>Write what you know

>Write what you love

I would take issue with this dictum. I’ve tried writing about swimming, horseback riding, roller derby, even about writing, and I soon find myself lost in a terrible maze of emotion, anecdote, and wishful thinking disguised as advice.

I’m much better at addressing a specific question—Is this bridle on right? (Yes.) Am I crawl-stroking correctly? (Twist your body more.) Did it hurt when I knocked you down? (There are no apologies in derby, but since you ask, yes, it hurt like sin.) Do you understand that my character, a stoner dwarfish thief from the mountains, is in love with the moon? (No, but here’s what you can do to punch it up so the reader gets it.)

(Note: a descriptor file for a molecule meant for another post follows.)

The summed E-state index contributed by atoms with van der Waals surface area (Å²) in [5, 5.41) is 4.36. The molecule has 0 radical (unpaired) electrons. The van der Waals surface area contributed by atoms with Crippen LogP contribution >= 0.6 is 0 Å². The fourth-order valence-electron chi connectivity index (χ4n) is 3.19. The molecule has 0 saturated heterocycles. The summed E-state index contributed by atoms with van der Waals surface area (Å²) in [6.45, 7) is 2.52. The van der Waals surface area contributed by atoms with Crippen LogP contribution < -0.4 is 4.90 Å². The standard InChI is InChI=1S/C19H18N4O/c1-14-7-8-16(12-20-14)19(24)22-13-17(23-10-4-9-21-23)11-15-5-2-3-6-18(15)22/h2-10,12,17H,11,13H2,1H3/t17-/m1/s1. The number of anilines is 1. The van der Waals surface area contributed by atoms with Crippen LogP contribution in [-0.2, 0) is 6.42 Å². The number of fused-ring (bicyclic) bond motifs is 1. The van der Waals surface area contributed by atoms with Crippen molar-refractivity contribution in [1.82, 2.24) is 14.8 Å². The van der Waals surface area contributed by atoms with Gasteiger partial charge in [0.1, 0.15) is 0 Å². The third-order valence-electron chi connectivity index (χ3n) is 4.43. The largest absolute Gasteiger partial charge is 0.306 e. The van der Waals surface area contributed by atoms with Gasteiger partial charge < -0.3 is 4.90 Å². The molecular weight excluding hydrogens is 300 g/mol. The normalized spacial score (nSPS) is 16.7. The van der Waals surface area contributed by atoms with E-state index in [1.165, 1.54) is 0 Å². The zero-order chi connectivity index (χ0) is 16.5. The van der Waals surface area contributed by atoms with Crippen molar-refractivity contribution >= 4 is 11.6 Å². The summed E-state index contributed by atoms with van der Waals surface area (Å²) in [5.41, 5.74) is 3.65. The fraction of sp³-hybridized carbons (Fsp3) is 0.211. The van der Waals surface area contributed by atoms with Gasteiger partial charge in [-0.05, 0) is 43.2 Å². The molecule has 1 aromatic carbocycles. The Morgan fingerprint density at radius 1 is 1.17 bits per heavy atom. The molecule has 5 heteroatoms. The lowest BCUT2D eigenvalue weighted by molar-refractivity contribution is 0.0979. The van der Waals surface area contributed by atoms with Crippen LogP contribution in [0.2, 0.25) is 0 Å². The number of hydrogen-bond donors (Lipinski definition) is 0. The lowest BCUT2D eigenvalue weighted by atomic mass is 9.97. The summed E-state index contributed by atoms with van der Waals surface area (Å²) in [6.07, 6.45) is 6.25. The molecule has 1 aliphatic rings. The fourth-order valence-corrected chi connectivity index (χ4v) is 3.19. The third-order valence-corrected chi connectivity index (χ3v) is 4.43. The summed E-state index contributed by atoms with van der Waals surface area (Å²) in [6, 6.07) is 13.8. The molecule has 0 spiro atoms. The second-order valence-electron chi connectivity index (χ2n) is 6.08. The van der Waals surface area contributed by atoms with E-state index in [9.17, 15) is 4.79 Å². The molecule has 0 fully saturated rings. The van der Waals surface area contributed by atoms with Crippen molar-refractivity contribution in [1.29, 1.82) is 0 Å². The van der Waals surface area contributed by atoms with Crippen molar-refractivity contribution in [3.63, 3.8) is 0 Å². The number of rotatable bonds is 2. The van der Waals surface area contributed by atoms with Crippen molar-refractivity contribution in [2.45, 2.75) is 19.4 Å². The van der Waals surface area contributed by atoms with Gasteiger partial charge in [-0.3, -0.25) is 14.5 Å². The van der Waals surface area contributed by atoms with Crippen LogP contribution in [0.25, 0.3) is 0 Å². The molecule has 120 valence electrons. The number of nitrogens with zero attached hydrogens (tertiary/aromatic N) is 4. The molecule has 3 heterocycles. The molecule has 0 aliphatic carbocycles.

Rudyard Kipling was a genius at writing about what he didn’t know. But of course he was a newspaperman. He said that anyone was capable of giving him ten minutes’ worth of fascinating shop talk. Once he had heard that ten minutes, he had enough for a story about (say) steamfitting, a story that made every steamfitter who read it shed a tear and say, Yeah, he sure knows his stuff. He also believed that, unless you had a great white whale in your sights, those ten minutes were sufficient, because no reader would put up with more shop talk than that.

So he’s saying, think cocktail-party neep. Chatting-up-the-girl neep. Grumbling-in-pubs neep.

In a sense it’s almost impossible for me to write coherently about my current passions. I need distance. And even then it’s not going to be the truth. Just the truth for today.